Faith still main inspiration for street cop’s hard-edged poetry, prose

Faith still main inspiration for street cop’s hard-edged poetry, prose

Sarah Cortez, Catholic essayist, poet, anthologist, academic, literary mentor and reserve police officer in Harris County, Texas, is pictured in an undated photo. (Credit: CNS photo/courtesy Ann Boland.)

Catholic essayist, poet, anthologist, academic, literary mentor and reserve police officer in Harris County, Texas -- made the decision in midlife to leave a corporate career to sign up with the Houston area police service.

Sarah Cortez — Catholic essayist, poet, anthologist, academic, literary mentor and reserve police officer in Harris County, Texas — made the decision in midlife to leave a corporate career to sign up with the Houston area police service.

Since turning to writing two decades ago, Cortez has published five books of prose and poetry, written dozens of magazine articles and edited nine anthologies of poetry. Her debut work, “How to Undress a Cop” (2000) features 51 poems, some only three or four lines long.

“I’ve been a police officer for about 26 years,” Cortez told Catholic News Service. “I’m still proud to have earned the right to wear a badge. Police work is the ultimate ‘public service,’ particularly in times such as these.”

Cortez, a parishioner at the Church of the Annunciation in downtown Houston, spent 1994-1999 as a full-time police officer in Harris County. In 1999, she became a reserve officer, which allowed her to devote more time to writing and literary pursuits.

“The first book of poetry reflected the surprises I found after moving from a middle management corporate career to police work,” Cortez said. “Everything in my life changed: what I ate, smelled, saw, heard. To say it was invigorating would be an understatement. Blue-collar work is good for the soul because it must be embodied daily, moment by moment.”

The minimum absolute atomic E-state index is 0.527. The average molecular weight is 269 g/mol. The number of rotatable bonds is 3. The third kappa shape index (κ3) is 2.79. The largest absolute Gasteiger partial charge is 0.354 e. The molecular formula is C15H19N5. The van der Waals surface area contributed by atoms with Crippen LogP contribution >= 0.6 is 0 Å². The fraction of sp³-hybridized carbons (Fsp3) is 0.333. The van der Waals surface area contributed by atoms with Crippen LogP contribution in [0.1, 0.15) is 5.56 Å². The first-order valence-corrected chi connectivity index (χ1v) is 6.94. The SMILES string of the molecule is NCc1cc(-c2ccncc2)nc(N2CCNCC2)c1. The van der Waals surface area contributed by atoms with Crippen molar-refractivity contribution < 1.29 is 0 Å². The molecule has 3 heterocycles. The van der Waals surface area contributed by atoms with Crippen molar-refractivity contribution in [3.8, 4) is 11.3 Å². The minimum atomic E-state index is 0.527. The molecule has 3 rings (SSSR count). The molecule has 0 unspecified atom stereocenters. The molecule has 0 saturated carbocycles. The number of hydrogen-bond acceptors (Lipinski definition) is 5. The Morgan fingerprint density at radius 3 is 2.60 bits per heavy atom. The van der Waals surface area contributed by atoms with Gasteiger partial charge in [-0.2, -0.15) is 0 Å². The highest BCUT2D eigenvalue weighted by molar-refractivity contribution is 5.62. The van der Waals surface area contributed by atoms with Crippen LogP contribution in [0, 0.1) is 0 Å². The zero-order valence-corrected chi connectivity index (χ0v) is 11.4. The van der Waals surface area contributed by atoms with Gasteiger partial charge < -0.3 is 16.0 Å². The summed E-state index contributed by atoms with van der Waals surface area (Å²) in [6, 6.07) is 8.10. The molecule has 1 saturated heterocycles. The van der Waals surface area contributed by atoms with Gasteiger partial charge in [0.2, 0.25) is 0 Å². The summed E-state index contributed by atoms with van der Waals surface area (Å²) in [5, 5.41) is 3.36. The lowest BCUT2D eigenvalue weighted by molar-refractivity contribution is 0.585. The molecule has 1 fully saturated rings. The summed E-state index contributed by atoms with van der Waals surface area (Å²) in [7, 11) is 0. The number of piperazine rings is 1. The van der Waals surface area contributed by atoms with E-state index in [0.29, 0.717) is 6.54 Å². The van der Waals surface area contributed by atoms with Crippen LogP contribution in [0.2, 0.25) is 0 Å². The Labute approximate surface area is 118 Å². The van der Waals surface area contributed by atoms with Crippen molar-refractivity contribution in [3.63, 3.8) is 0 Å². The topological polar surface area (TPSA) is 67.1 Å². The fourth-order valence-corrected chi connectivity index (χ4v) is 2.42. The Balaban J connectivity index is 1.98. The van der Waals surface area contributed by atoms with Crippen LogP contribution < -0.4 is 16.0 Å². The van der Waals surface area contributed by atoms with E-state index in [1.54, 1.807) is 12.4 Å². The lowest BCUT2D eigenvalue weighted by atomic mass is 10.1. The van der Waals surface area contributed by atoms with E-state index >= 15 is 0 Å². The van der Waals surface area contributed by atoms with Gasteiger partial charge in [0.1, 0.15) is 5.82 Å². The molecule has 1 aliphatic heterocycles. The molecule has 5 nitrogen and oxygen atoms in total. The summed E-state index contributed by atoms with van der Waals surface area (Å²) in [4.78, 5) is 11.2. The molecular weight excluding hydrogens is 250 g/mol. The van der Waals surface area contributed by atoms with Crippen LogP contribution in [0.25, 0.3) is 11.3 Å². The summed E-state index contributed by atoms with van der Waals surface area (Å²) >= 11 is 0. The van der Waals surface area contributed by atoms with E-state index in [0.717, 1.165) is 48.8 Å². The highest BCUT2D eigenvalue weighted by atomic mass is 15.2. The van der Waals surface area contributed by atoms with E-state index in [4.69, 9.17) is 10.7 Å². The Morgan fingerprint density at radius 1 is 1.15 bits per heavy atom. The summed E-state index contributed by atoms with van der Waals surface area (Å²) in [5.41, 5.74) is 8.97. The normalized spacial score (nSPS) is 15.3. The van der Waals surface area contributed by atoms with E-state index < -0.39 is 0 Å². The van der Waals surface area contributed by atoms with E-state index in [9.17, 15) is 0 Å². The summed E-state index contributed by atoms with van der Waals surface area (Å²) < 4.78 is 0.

She followed up that work with “Cold Blue Steel” (2013), a collection of poems describing grittier aspects of law enforcement. Cortez described this work as a deeper, more reflective gaze into the profound evil of protracted criminal activity, as it is deliberately lived out by most criminals.

In “Investigator’s Prayer,” for example, the police poet reflects somberly on meeting with a sexual assault victim and the likely perpetrator, her husband: “God, lift from me the knowledge given by all my training and guts of who did it, of how closely he lives with her, how skillfully he manipulates her, and how much she hides. Silence the bell inside me always sounding ‘I know he did it.’ Lord, I don’t have proof, can’t arrest him, if she won’t talk to me. And every time on patrol I drive by house, let her come if she needs me. Let her believe I can help. Make her trust me.”

Although many of her poems touch on her patrol work and interactions with other officers, Cortez infuses others with a sympathetic eye on the marginalized and vulnerable, who most often interact with police and other first responders in society.

In 2018, she came out with “Tired Hungry, Standing in One Spot for Twelve Hours,” a collection of “essential cop essays” dedicated to the nearly 1 million men and women in America who “each day and night, strap on a gun, place a badge over a heart or on a waistband, and go out to police the mean streets.”